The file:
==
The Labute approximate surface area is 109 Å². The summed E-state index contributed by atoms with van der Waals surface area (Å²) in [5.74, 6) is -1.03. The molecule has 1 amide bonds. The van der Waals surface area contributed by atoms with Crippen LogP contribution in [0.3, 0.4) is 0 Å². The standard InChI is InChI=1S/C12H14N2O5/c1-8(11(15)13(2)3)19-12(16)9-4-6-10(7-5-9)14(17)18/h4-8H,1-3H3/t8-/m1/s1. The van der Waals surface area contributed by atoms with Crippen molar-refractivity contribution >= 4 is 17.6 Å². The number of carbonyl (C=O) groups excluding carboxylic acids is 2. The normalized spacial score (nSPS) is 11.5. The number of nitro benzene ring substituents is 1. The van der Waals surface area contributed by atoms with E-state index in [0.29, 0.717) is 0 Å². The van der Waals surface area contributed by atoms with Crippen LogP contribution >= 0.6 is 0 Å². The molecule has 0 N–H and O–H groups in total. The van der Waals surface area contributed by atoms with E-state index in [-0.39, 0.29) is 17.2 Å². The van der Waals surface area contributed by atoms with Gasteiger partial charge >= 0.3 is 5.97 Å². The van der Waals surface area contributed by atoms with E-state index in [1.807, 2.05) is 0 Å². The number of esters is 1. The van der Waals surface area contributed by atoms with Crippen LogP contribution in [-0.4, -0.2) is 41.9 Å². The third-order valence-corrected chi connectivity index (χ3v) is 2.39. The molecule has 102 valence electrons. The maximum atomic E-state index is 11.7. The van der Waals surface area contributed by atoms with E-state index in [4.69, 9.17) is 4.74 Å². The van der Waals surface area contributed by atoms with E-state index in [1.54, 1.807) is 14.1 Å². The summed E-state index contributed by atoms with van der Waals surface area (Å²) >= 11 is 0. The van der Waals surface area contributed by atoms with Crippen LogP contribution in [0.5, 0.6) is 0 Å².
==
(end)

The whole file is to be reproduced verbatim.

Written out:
The Labute approximate surface area is 109 Å². The summed E-state index contributed by atoms with van der Waals surface area (Å²) in [5.74, 6) is -1.03. The molecule has 1 amide bonds. The van der Waals surface area contributed by atoms with Crippen LogP contribution in [0.3, 0.4) is 0 Å². The standard InChI is InChI=1S/C12H14N2O5/c1-8(11(15)13(2)3)19-12(16)9-4-6-10(7-5-9)14(17)18/h4-8H,1-3H3/t8-/m1/s1. The van der Waals surface area contributed by atoms with Crippen molar-refractivity contribution >= 4 is 17.6 Å². The number of carbonyl (C=O) groups excluding carboxylic acids is 2. The normalized spacial score (nSPS) is 11.5. The number of nitro benzene ring substituents is 1. The van der Waals surface area contributed by atoms with E-state index in [0.29, 0.717) is 0 Å². The van der Waals surface area contributed by atoms with Crippen LogP contribution >= 0.6 is 0 Å². The molecule has 0 N–H and O–H groups in total. The van der Waals surface area contributed by atoms with E-state index in [-0.39, 0.29) is 17.2 Å². The van der Waals surface area contributed by atoms with Gasteiger partial charge >= 0.3 is 5.97 Å². The van der Waals surface area contributed by atoms with E-state index in [1.807, 2.05) is 0 Å². The number of esters is 1. The van der Waals surface area contributed by atoms with Crippen LogP contribution in [-0.4, -0.2) is 41.9 Å². The third-order valence-corrected chi connectivity index (χ3v) is 2.39. The molecule has 102 valence electrons. The maximum atomic E-state index is 11.7. The van der Waals surface area contributed by atoms with E-state index in [4.69, 9.17) is 4.74 Å². The van der Waals surface area contributed by atoms with E-state index in [1.54, 1.807) is 14.1 Å². The summed E-state index contributed by atoms with van der Waals surface area (Å²) >= 11 is 0. The van der Waals surface area contributed by atoms with Crippen LogP contribution in [0.5, 0.6) is 0 Å².